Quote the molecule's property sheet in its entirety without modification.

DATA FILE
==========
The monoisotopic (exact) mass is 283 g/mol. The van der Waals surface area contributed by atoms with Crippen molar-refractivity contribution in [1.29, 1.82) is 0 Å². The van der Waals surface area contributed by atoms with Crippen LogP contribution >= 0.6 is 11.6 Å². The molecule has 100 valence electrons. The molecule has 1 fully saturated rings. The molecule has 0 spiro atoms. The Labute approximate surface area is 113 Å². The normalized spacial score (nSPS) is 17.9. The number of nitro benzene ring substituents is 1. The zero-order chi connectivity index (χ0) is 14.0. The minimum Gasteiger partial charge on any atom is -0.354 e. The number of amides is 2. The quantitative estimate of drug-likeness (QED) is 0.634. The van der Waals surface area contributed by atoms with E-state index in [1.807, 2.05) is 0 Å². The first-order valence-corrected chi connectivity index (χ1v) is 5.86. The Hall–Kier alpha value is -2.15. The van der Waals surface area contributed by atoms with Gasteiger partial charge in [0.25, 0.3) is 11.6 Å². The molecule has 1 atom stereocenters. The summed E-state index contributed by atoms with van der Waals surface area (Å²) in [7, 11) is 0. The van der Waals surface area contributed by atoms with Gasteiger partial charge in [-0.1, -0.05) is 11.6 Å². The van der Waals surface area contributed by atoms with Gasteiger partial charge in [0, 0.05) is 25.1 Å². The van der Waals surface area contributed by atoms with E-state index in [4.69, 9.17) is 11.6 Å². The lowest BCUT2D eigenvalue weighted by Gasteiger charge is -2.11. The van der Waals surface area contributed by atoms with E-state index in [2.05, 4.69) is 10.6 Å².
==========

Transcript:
The monoisotopic (exact) mass is 283 g/mol. The van der Waals surface area contributed by atoms with Crippen molar-refractivity contribution in [1.29, 1.82) is 0 Å². The van der Waals surface area contributed by atoms with Crippen LogP contribution >= 0.6 is 11.6 Å². The molecule has 100 valence electrons. The molecule has 1 fully saturated rings. The molecule has 0 spiro atoms. The Labute approximate surface area is 113 Å². The normalized spacial score (nSPS) is 17.9. The number of nitro benzene ring substituents is 1. The zero-order chi connectivity index (χ0) is 14.0. The minimum Gasteiger partial charge on any atom is -0.354 e. The number of amides is 2. The quantitative estimate of drug-likeness (QED) is 0.634. The van der Waals surface area contributed by atoms with E-state index in [1.807, 2.05) is 0 Å². The first-order valence-corrected chi connectivity index (χ1v) is 5.86. The Hall–Kier alpha value is -2.15. The van der Waals surface area contributed by atoms with Gasteiger partial charge in [0.25, 0.3) is 11.6 Å². The molecule has 1 atom stereocenters. The summed E-state index contributed by atoms with van der Waals surface area (Å²) in [7, 11) is 0. The van der Waals surface area contributed by atoms with Gasteiger partial charge in [-0.1, -0.05) is 11.6 Å². The van der Waals surface area contributed by atoms with Gasteiger partial charge in [0, 0.05) is 25.1 Å². The van der Waals surface area contributed by atoms with E-state index in [4.69, 9.17) is 11.6 Å². The lowest BCUT2D eigenvalue weighted by Gasteiger charge is -2.11. The van der Waals surface area contributed by atoms with E-state index in [2.05, 4.69) is 10.6 Å².